Improving Child Development Outcomes by Connecting Early Learning and Care Services and Schools

Mrs Anne Nilsen1, Mrs Nicole  Hunt2, Mrs Christine Bewetz3, Ms Carrie-Anne Crannage4

1Ngala Community Services, Kwinana, Australia, 2Connecting Community for Kids, Kwinana, Australia, 3Leda Primary School, Kwinana, Australia, 4Goodstart Early Learning Parmelia, Kwinana, Australia

The 2018 Australian Early Development Census (AEDC) data demonstrated that, in Kwinana, Western Australia, every fifth child started school vulnerable on one or more AEDC domains[1]. Addressing these vulnerabilities as children transition between learning environments requires a longitudinal approach, emphasising early, and continuing, service provision. Information sharing, collaboration and strategic planning between service providers are pivotal to these aims[2]. The AEDC data informed consultations with stakeholders; including schools, early learning and care, community services and community members in Kwinana. The outcome was the founding of the Education, Care and Family Network (ECFN) – Kwinana.

This presentation focuses on the aims of the ECFN to improve practice and collaboration by building a community of trust, learning and practice, utilising a collective impact approach. The consultation process demonstrated widespread concern regarding cross-communication in the Kwinana early years’ education community. Common themes included an absence of collaboration and information transfer between service providers and stakeholders.

The network has now grown to over 113 members from 43 agencies across the community including ten local primary schools and 12 Early Learning and Care services, led by a six-member steering committee. The Department of Education works alongside the network to translate experiences and processes into policies and to create a model for other WA communities.

Working groups have collaborated on the creation of new resources unique to the needs of the Kwinana community. These address the insufficient availability of information on school enrolment processes, school readiness expectations, transition programs and community support services. This includes the development of an information booklet, a community transition statement and the trialling of collaborative school preparation programs.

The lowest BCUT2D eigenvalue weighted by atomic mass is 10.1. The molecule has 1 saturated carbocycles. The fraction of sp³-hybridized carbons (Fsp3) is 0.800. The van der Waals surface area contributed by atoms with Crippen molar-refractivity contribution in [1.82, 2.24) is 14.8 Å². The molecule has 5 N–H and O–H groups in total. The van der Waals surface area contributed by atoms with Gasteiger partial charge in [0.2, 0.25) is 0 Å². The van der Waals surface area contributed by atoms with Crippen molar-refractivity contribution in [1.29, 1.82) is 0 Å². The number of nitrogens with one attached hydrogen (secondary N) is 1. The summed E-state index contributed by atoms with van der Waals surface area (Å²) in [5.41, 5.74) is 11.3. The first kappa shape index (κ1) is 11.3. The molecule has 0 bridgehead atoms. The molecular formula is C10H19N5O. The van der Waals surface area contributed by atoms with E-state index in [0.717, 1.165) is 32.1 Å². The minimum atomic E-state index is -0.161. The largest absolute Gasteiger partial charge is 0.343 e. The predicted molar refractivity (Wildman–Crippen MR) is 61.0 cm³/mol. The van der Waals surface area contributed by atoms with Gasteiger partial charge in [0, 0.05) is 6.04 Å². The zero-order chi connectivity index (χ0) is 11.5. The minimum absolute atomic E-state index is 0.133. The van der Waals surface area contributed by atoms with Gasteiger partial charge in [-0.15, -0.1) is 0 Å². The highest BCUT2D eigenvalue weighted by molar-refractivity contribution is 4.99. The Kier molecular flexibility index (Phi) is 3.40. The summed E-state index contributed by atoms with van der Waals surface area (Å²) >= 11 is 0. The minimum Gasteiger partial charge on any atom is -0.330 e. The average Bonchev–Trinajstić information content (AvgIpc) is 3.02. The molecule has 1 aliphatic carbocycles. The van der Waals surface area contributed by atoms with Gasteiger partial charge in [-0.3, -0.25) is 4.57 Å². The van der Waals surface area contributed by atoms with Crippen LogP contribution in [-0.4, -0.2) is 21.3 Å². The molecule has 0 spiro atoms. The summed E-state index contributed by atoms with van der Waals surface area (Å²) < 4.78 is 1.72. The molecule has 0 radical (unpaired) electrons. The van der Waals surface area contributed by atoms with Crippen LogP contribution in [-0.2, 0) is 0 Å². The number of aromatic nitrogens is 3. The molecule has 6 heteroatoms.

AEDC data remains the reference point and stimulus for change, providing a crucial tool to inform network priorities, ensuring all children can participate and thrive throughout their learning journey.



Anne Nilsen works for Ngala, a leading Parenting Organisation in Western Australia. Anne coordinates the Child and Parent Centre Calista, a program aiming to improve child development outcomes prior to school across all developmental domains, to achieve smooth transitions, sustained engagement and success with schooling. Anne holds a German Masters level Degree of Educational Sciences in the streams of Social work and Social Pedagogy. Having worked in community development and parenting support for the previous ten years, her current focus is fostering interagency collaboration and community engagement to ensure all children in Kwinana have the opportunity to be their best.

Nicole Hunt works for Connecting Community for Kids, a collective impact initiative in Kwinana. Nicole has over 20 years’ experience working in children’s services in various roles. In her role as Community Facilitator for the Kwinana community, Nicole is initiating community conversations and building relationships with families to have a clear understanding of their immediate needs and future aspirations. With a passion for working with children and families and a focus on the early years, Nicole is working solidly in the Kwinana community to empower parents, children and professionals to improve childhood outcomes. Nicole is committed to ensuring all children achieve their full potential and enjoy a healthy and safe, happy life.

Christine Bewetz is the Deputy Principal at Leda Primary School in Kwinana. Her main focus at the school is Early Childhood Education, which includes transition to school and early intervention programs. Christine is actively involved in a number of early childhood networks and initiatives, and has been a major driver of data driven change at the school. She holds a Masters of Education Leadership. Christine grew up in Kwinana, has worked in the area for the previous 12 years and is passionate about supporting all children to reach their full potential.